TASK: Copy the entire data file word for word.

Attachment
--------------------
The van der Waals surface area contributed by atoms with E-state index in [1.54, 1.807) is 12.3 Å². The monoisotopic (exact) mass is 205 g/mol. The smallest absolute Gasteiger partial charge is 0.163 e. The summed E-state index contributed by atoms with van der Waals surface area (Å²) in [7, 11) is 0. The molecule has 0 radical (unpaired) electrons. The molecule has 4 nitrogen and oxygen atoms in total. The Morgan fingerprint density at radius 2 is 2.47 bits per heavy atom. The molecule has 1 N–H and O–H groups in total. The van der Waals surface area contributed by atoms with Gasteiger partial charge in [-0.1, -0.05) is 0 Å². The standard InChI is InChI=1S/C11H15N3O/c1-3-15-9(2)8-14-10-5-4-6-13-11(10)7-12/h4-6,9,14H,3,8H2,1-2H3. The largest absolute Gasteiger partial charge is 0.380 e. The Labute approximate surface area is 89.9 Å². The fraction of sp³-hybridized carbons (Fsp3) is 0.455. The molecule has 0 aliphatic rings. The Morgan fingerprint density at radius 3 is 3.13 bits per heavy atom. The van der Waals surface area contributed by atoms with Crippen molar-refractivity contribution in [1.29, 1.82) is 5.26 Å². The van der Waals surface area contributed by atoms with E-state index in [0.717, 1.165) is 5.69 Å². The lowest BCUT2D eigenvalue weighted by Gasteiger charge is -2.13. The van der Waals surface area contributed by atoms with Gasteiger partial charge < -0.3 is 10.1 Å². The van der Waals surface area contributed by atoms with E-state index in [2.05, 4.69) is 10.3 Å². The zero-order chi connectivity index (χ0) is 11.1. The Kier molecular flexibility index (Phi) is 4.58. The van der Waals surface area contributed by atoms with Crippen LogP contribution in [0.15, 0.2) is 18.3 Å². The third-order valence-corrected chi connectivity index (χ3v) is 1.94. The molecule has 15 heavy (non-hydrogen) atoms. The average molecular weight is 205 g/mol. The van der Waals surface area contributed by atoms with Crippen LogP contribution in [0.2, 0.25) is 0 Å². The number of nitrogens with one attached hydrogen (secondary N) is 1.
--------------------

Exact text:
The van der Waals surface area contributed by atoms with E-state index in [1.54, 1.807) is 12.3 Å². The monoisotopic (exact) mass is 205 g/mol. The smallest absolute Gasteiger partial charge is 0.163 e. The summed E-state index contributed by atoms with van der Waals surface area (Å²) in [7, 11) is 0. The molecule has 0 radical (unpaired) electrons. The molecule has 4 nitrogen and oxygen atoms in total. The Morgan fingerprint density at radius 2 is 2.47 bits per heavy atom. The molecule has 1 N–H and O–H groups in total. The van der Waals surface area contributed by atoms with Gasteiger partial charge in [-0.1, -0.05) is 0 Å². The standard InChI is InChI=1S/C11H15N3O/c1-3-15-9(2)8-14-10-5-4-6-13-11(10)7-12/h4-6,9,14H,3,8H2,1-2H3. The largest absolute Gasteiger partial charge is 0.380 e. The Labute approximate surface area is 89.9 Å². The fraction of sp³-hybridized carbons (Fsp3) is 0.455. The molecule has 0 aliphatic rings. The Morgan fingerprint density at radius 3 is 3.13 bits per heavy atom. The van der Waals surface area contributed by atoms with Crippen molar-refractivity contribution in [1.29, 1.82) is 5.26 Å². The van der Waals surface area contributed by atoms with E-state index in [0.717, 1.165) is 5.69 Å². The lowest BCUT2D eigenvalue weighted by Gasteiger charge is -2.13. The van der Waals surface area contributed by atoms with Gasteiger partial charge < -0.3 is 10.1 Å². The van der Waals surface area contributed by atoms with E-state index in [2.05, 4.69) is 10.3 Å². The zero-order chi connectivity index (χ0) is 11.1. The Kier molecular flexibility index (Phi) is 4.58. The van der Waals surface area contributed by atoms with Crippen LogP contribution in [0.15, 0.2) is 18.3 Å². The third-order valence-corrected chi connectivity index (χ3v) is 1.94. The molecule has 15 heavy (non-hydrogen) atoms. The average molecular weight is 205 g/mol. The van der Waals surface area contributed by atoms with Crippen LogP contribution in [0.2, 0.25) is 0 Å². The number of nitrogens with one attached hydrogen (secondary N) is 1.